slightly less than California, (3.1%) the leading agricultural state in
the nation. This 2.8% is equivalent to $950 million, which is a greater
sum than that generated by general building construction ($700 million),
foodstore sales ($770 million) and more than hotels, motels, and amusement
centers and recreation parks put together.3 As Florida is generally known
for tourism and construction, these statistics underline the relative im-
portance of agriculture to the state.
According to 1977 USDA statistics Florida ranked 12th in the nation
in total farm cash receipts, 23rd in livestock receipts and 7th in crop
receipts. However, the livestock ranking is somewhat misleading, for
aggregating cattle and calves, masks the fact that the state probably ex-
ports more calves for the fattening enterprise than any other state.5
Florida stands first in the nation in citrus and sugarcane, second in green-
house and nursery products, tomatoes and egg hatcheries, third in lettuce,
seventh in peanuts, eighth in tobacco and ninth in eggs and potatoes. Yet

Florida Statistical Abstract 1978, Bureau of Economic and Business
Research, Coll. of Business Admin., Univ. of FL, The Univ. Presses of FL,
Gainesville, 1978 pp. 218-220, pp. 584, pp, 108-9, pp. 110-111.

4U.S.D.A., E.S.C.S., "State Farm Income Statistics", Supplement to
Statistical Bull. No. 609, Washington, D.C., Sept. 1978 p. 9.

5W. Kary Mathis, Director, Marketing Center, Food and Resource Econ.
Dept., Univ. of FL, personal communication.

these rankings exclude any winter vegetables category and as Florida supplies
about 80% of U.S. output of winter vegetables during December to February,
this is an important enterprise. Crops typically supply 75% of the value
of agricultural output in the state, and livestock the remainder. For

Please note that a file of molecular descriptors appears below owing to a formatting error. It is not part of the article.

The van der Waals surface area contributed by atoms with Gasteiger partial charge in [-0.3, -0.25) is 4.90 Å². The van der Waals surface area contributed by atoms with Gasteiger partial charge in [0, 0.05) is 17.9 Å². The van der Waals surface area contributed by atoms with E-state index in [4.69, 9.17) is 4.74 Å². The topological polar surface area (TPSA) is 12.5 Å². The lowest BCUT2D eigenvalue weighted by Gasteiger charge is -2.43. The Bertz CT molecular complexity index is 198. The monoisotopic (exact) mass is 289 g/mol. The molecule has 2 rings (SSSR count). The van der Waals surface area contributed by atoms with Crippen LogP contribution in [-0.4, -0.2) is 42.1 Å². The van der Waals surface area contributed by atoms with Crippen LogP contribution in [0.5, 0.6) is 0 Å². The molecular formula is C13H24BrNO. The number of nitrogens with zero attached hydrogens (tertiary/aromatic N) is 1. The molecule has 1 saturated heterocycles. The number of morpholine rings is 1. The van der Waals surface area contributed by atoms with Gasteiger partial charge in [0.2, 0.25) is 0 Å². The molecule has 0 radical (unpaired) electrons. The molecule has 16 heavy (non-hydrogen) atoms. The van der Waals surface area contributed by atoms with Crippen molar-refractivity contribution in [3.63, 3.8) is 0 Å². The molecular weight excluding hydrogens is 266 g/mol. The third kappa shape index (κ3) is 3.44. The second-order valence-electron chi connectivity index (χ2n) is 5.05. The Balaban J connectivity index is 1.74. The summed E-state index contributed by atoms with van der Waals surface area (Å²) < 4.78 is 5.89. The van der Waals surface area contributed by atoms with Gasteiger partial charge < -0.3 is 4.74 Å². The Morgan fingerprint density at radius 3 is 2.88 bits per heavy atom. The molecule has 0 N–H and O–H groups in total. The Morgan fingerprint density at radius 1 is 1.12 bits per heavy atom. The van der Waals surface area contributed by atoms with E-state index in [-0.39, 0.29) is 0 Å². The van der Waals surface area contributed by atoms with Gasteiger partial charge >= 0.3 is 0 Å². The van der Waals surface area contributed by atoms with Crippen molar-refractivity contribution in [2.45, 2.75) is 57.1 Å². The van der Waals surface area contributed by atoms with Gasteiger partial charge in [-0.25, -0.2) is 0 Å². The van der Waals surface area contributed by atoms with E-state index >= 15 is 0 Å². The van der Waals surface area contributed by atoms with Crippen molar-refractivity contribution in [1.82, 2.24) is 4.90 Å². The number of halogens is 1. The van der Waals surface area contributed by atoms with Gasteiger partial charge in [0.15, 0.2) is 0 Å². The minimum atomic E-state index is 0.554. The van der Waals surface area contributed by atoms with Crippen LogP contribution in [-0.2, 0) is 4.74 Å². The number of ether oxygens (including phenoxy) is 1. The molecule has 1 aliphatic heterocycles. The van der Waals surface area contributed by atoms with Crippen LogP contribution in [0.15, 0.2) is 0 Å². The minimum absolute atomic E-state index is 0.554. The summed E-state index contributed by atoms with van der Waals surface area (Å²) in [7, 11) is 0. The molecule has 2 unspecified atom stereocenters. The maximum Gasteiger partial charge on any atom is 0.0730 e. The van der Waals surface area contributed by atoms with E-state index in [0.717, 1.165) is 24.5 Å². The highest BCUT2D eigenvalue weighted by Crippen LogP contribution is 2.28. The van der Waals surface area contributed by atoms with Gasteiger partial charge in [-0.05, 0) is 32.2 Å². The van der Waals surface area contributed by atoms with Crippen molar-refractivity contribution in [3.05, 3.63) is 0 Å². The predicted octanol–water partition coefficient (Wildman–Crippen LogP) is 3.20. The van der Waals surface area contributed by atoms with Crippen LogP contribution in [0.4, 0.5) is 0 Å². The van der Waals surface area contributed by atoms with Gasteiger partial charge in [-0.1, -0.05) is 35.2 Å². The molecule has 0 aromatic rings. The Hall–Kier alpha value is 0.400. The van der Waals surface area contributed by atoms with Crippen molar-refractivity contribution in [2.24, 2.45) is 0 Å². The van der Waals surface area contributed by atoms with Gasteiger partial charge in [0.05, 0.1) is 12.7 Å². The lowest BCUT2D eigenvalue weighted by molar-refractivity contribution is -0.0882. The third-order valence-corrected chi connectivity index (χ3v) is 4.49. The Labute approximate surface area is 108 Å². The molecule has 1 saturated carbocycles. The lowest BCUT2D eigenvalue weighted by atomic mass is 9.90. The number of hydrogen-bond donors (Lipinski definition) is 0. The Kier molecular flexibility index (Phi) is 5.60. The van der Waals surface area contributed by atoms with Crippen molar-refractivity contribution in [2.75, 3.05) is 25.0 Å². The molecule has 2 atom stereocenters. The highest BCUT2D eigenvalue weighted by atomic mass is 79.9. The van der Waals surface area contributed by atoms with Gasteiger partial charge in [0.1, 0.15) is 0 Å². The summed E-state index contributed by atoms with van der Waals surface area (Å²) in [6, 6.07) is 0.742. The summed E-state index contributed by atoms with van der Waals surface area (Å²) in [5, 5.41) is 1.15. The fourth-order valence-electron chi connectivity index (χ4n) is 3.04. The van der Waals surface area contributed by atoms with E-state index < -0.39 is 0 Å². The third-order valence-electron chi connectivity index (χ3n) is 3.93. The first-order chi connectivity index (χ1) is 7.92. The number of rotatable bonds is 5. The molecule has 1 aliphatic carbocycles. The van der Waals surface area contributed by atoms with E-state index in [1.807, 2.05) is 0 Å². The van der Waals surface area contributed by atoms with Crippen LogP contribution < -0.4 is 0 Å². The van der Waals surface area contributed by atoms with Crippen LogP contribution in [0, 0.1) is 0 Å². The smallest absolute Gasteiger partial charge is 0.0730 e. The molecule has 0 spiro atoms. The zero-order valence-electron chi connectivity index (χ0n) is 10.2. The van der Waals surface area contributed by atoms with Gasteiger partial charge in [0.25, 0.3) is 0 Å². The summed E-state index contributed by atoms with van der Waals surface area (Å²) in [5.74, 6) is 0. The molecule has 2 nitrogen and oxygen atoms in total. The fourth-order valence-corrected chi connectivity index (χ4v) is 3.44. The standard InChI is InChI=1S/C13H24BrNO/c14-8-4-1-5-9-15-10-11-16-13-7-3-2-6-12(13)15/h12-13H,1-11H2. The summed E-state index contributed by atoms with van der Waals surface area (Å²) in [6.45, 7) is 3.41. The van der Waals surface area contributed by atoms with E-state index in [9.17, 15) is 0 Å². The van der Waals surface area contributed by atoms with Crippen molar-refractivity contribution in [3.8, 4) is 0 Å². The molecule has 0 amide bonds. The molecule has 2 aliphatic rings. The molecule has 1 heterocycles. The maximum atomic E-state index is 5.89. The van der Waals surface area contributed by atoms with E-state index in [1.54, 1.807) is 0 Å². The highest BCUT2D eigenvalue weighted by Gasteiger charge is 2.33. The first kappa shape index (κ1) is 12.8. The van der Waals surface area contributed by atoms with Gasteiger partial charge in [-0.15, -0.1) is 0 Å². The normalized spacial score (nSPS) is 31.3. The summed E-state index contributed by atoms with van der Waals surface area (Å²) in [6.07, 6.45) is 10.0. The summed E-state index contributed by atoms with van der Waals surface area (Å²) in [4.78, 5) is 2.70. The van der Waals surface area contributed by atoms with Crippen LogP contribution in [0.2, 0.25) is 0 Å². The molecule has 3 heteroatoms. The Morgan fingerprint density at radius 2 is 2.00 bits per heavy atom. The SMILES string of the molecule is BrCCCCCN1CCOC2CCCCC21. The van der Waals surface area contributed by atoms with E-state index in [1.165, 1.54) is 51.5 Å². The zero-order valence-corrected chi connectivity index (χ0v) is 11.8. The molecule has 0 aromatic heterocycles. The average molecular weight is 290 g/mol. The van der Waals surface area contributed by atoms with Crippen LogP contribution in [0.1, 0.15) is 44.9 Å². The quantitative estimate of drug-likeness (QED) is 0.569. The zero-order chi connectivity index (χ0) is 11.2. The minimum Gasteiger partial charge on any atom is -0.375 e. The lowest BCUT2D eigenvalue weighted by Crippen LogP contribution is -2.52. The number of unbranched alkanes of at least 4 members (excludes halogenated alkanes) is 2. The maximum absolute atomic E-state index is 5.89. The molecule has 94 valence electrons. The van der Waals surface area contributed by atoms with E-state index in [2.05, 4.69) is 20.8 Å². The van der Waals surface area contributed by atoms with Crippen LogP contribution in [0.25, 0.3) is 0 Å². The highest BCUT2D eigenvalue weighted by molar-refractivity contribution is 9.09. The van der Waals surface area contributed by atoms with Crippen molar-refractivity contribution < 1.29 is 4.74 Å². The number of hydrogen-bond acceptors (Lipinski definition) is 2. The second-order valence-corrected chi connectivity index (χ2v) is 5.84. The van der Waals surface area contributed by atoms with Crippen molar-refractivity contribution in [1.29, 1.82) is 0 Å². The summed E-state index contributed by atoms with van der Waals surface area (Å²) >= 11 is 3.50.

example, in 1977, citrus contributed 26%, vegetables 21%, and greenhouse
and nursery products 10% of the crops' 72% contribution, while cattle and
calves made up 12%, dairy products 9% and poultry 7% of livestocks' 28%
These products are produced on farm units which are considerably
larger than the national average, ranking 3rd in net income per farm in
the USA.6 Some 9% of the farms produce 81% of the farm output, and 72%
of total output comes from farms selling at least $200,000 worth of pro-
duce annually.7
-Florida has far fewer farms than other Southeastern states, but much
the same land area under farming.8 For example, Florida's 38,500 units
farm about 14 million acres, while Tennessee has 112,000 farms, covering
14.5 million acres. Florida is also similar in the percentage of land in
farms and under forest according to USDA definitions and statistics. The
average for the six states comprising.the southeast are 47% and 57% re-
spectively (some land includes forest) while the corresponding figures for
Florida are 41% and 51%9 The only contrasting statistic is the propor-

U.S.D.A.,E.S.C.S., "State Farm Income Statistics," Supplement to
Statistical Bull. No. 609, Washington, D.C., Sept. 1978 pp. 57-58, p.15

Florida Statistical Abstract 1978, Bureau of Economic and Business
Research, Coll. of Business Admin., Univ. of FL., The Univ Presses of FL.,
Gainesville, 1978 p. 198

8The Southeastern states in this paper are Alabama, Florida, Georgia,
Louisiana, Mississippi and Tennessee to conform with the Federal Reserve's
Sixth District headquartered in Atlanta.

9U.S.D.A., "Agricultural Statistics," Gov't. Printing Office, Washing-
ton, D.C., 1978, pp. 418-420

tion of land under special use, such as urban areas, roads, military land
and Federal and State recreation areas, where Florida with 16%, has twice
as much as Tennessee, the next closest state.
So Florida has an important agricultural sector, with larger farms
and incomes than the average in the nation and in neighboring states.
Yet, the same proportion of land is farmed in Florida as in other South-
eastern states. So, even though there is a different farm structure, it
is not unreasonable to expect some similarity in institutional debt, part-
icularly as these six states comprise the Federal Reserve's sixth district,
and three of them make up the entire fifth district of the Farm Credit Ad-
ministration (Alabama, Mississippi and Louisiana). There should also be
some additional common factors between Georgia and Florida, which make up
half of the Farm Credit Administration's third district.

Agricultural Debt in Florida and Comparisons

It is useful to show the sources of agricultural credit in Florida,
before making any comparisons. Accordingly Tables (1) and (2) present
the sources supplying real and non-real estate capital to Florida farmers
and indicate the trends.
There has been a remarkable increase in Federal Land Bank lending in
Florida. Between 1967 and 1979 total loans outstanding have increased
six-fold, and the Federal Land Bank's share has grown from 16% to 40%, while